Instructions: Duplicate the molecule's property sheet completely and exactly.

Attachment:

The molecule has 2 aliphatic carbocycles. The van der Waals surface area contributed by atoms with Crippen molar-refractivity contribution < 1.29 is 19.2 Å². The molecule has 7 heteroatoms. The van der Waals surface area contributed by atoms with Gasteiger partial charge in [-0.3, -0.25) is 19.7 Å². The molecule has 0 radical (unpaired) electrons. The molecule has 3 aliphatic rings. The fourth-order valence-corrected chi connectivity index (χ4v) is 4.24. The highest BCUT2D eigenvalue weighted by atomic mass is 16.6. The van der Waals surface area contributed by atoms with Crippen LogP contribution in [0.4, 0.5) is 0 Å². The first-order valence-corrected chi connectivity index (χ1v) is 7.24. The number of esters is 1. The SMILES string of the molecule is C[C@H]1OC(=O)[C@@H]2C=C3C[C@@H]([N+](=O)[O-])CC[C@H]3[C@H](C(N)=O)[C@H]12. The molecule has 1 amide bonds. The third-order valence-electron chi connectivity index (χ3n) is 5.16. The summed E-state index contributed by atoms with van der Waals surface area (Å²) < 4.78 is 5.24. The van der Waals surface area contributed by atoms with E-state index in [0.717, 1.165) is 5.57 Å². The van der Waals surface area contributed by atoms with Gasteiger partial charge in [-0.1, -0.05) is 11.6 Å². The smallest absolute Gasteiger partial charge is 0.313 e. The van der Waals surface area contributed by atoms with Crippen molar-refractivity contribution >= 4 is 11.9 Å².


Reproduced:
The molecule has 2 aliphatic carbocycles. The van der Waals surface area contributed by atoms with Crippen molar-refractivity contribution < 1.29 is 19.2 Å². The molecule has 7 heteroatoms. The van der Waals surface area contributed by atoms with Gasteiger partial charge in [-0.3, -0.25) is 19.7 Å². The molecule has 0 radical (unpaired) electrons. The molecule has 3 aliphatic rings. The fourth-order valence-corrected chi connectivity index (χ4v) is 4.24. The highest BCUT2D eigenvalue weighted by atomic mass is 16.6. The van der Waals surface area contributed by atoms with Crippen LogP contribution in [0.4, 0.5) is 0 Å². The first-order valence-corrected chi connectivity index (χ1v) is 7.24. The number of esters is 1. The SMILES string of the molecule is C[C@H]1OC(=O)[C@@H]2C=C3C[C@@H]([N+](=O)[O-])CC[C@H]3[C@H](C(N)=O)[C@H]12. The molecule has 1 amide bonds. The third-order valence-electron chi connectivity index (χ3n) is 5.16. The summed E-state index contributed by atoms with van der Waals surface area (Å²) < 4.78 is 5.24. The van der Waals surface area contributed by atoms with E-state index in [0.717, 1.165) is 5.57 Å². The van der Waals surface area contributed by atoms with Gasteiger partial charge in [-0.1, -0.05) is 11.6 Å². The smallest absolute Gasteiger partial charge is 0.313 e. The van der Waals surface area contributed by atoms with Crippen molar-refractivity contribution >= 4 is 11.9 Å².